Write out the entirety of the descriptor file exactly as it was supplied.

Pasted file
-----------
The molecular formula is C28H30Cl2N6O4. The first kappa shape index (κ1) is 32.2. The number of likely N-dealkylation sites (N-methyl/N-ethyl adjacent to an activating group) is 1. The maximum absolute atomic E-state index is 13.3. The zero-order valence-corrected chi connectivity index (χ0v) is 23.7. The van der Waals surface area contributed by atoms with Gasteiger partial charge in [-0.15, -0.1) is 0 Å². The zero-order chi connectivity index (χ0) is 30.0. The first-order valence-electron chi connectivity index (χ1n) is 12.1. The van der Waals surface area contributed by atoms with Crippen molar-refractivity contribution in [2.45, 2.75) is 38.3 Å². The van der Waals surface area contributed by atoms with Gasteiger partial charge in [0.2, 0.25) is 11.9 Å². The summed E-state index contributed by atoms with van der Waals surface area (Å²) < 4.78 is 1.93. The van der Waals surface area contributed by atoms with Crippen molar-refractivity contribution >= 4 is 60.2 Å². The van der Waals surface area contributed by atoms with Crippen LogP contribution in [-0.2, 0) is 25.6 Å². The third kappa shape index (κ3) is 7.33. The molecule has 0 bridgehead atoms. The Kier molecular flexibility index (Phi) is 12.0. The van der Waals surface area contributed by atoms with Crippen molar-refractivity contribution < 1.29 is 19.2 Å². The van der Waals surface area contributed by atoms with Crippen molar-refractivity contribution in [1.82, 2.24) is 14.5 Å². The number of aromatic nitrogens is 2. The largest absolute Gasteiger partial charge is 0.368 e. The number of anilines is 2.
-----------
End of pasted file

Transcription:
The molecular formula is C28H30Cl2N6O4. The first kappa shape index (κ1) is 32.2. The number of likely N-dealkylation sites (N-methyl/N-ethyl adjacent to an activating group) is 1. The maximum absolute atomic E-state index is 13.3. The zero-order valence-corrected chi connectivity index (χ0v) is 23.7. The van der Waals surface area contributed by atoms with Gasteiger partial charge in [-0.15, -0.1) is 0 Å². The zero-order chi connectivity index (χ0) is 30.0. The first-order valence-electron chi connectivity index (χ1n) is 12.1. The van der Waals surface area contributed by atoms with Crippen molar-refractivity contribution in [2.45, 2.75) is 38.3 Å². The van der Waals surface area contributed by atoms with Gasteiger partial charge in [0.2, 0.25) is 11.9 Å². The summed E-state index contributed by atoms with van der Waals surface area (Å²) < 4.78 is 1.93. The van der Waals surface area contributed by atoms with Crippen molar-refractivity contribution >= 4 is 60.2 Å². The van der Waals surface area contributed by atoms with Crippen LogP contribution in [-0.2, 0) is 25.6 Å². The third kappa shape index (κ3) is 7.33. The molecule has 0 bridgehead atoms. The Kier molecular flexibility index (Phi) is 12.0. The van der Waals surface area contributed by atoms with Crippen molar-refractivity contribution < 1.29 is 19.2 Å². The van der Waals surface area contributed by atoms with Crippen molar-refractivity contribution in [1.82, 2.24) is 14.5 Å². The number of aromatic nitrogens is 2. The largest absolute Gasteiger partial charge is 0.368 e. The number of anilines is 2.